In the days when a well-established Vedic civilization would be assaulted by the asuras, there was an unambiguous struggle between good and evil. Since suras are inherently humble and meek and asuras ruthless and brutally efficient, in the natural course of events the suras would have been unfailingly crushed. But they were not, because time and again their supernatural ally and ultimate protector—God Himself—would intervene and reverse the course of events. Just as from the friction between two sticks of wood, fire appears, so from the friction between suras and asuras, God appears. Krishna states in Bhagavad- gita (4.7-8) the reason for His occasional descents: “Whenever and wherever there is a decline in religious practice … and a predominant rise of irreligion—at that time I descend Myself. To deliver the pious and to annihilate the miscreants, as well as to establish the principles of religion, I Myself appear millennium after millennium.
At the time Krishna appeared and spoke the Bhagavad- gita, the whole world had been oppressed by an alliance of asuras, who had siezed political power and had built up huge military forces. The head of this demonic alliance was an unscrupulous tyrant named Kamsa. Krishna took birth as Kamsa’s own nephew, and when Kamsa received prophetic warning that one of his sister’s children would eventually kill him, he imprisoned his sister and her husband and killed her children as soon as they were born, one by one. But Krishna escaped and was hidden away to grow up in the country among cowherds.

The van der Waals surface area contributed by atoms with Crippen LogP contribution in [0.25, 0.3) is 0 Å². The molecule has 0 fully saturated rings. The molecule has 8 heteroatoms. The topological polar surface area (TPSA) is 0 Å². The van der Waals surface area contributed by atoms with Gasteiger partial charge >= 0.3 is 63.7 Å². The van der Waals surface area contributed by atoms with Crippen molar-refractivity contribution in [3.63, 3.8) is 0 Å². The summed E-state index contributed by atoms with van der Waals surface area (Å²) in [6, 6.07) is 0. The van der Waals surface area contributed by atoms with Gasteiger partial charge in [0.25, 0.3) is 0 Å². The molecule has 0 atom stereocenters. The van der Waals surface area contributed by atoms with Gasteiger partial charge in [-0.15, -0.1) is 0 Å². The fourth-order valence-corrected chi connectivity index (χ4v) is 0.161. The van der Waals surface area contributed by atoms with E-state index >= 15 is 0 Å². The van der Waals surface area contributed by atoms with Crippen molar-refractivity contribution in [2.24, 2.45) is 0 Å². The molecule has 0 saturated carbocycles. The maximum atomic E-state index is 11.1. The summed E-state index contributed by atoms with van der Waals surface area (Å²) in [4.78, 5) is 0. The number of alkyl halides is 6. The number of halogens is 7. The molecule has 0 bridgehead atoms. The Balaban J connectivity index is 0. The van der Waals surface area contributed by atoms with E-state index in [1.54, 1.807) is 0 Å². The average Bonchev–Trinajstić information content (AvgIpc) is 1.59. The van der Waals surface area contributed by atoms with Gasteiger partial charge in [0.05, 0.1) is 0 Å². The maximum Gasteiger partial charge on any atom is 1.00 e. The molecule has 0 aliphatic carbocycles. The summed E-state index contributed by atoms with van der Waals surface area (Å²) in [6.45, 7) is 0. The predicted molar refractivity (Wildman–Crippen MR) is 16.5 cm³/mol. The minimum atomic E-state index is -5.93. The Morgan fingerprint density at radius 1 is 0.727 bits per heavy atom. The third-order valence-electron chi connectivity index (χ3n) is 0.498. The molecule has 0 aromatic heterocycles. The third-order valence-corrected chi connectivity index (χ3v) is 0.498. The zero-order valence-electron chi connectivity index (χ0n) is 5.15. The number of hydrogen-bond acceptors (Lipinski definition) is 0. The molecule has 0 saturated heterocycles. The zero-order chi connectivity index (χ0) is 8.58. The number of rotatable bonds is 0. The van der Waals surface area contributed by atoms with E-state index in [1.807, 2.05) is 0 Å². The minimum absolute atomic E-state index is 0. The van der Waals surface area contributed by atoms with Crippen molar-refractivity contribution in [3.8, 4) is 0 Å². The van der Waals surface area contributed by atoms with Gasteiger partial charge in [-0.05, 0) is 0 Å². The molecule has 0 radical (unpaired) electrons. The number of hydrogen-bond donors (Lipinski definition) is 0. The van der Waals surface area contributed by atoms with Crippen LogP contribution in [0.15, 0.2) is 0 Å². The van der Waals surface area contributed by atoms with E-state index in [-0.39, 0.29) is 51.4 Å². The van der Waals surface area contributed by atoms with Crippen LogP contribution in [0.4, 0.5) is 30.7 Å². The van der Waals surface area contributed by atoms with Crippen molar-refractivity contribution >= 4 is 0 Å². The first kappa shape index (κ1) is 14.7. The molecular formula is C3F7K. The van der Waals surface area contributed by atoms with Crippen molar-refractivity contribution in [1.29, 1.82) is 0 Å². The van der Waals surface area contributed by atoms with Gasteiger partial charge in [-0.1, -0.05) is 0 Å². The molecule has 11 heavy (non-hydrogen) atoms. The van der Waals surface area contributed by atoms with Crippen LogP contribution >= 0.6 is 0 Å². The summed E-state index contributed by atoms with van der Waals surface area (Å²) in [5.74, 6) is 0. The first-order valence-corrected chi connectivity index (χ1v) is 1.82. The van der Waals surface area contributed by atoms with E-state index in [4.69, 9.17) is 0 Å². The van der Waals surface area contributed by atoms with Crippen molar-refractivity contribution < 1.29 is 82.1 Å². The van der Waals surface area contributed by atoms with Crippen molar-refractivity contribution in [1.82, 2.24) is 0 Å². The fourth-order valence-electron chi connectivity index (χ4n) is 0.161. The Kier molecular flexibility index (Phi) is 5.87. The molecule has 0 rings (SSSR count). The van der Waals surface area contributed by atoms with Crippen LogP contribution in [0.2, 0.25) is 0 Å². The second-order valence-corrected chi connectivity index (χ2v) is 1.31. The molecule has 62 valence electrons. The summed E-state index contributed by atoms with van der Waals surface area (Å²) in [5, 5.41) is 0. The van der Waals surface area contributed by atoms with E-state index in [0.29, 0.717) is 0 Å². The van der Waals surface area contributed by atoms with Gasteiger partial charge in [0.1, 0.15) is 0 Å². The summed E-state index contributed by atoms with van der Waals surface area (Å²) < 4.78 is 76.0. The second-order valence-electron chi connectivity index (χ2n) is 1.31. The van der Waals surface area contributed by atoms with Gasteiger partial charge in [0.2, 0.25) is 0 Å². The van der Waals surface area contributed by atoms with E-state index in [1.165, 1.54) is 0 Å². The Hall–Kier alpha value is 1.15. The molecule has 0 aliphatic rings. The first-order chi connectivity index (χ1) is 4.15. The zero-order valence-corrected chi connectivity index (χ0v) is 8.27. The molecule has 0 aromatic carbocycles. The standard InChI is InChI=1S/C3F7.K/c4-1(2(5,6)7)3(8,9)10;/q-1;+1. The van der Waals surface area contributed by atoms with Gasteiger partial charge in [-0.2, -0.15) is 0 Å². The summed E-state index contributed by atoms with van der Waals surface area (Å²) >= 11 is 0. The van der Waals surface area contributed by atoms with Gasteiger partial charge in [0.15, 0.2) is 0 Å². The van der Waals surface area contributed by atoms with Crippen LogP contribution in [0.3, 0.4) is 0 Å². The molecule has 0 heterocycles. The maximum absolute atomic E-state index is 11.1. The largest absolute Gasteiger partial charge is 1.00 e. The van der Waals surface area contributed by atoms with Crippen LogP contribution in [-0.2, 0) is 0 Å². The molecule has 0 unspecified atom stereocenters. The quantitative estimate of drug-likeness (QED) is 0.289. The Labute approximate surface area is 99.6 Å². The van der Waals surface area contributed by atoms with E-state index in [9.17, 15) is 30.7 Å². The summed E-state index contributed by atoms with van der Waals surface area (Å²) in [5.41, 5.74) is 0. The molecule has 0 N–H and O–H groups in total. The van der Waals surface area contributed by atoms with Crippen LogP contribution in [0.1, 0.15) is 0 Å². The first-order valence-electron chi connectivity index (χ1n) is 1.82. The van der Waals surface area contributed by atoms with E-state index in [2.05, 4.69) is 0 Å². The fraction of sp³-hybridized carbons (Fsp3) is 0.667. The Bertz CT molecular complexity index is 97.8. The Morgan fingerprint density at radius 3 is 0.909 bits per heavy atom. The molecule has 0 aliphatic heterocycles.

At the age of sixteen, however, Krishna deliberately walked into a trap set for Him by Kamsa, a wrestling match Kamsa had arranged in his capital. This was not the sporting event it seemed; the wrestlers were trained killers with orders to slay the youthful Krishna. But Krishna vanquished the bone-crushers and then, dragging the astonished tyrant from his throne, slew him with a single blow. Thereafter, as a kshatriya, a member of the royal order, Krishna defeated Kamsa’s allies in battle, one after another, thus ridding the world of its violent and unholy oppressors.
While some love God and others hate Him, God Himself is ultimately impartial and equally beneficent to all. Because He is a person. He responds according to the way we approach Him, and thus He is perceived as amiable or inimical. Yet those like Kamsa, whom Krishna slays, are liberated by virtue of their direct contact with the all-auspicious Personality of Godhead. Thus a victory by Krishna is a victory for everyone—sura and asura alike.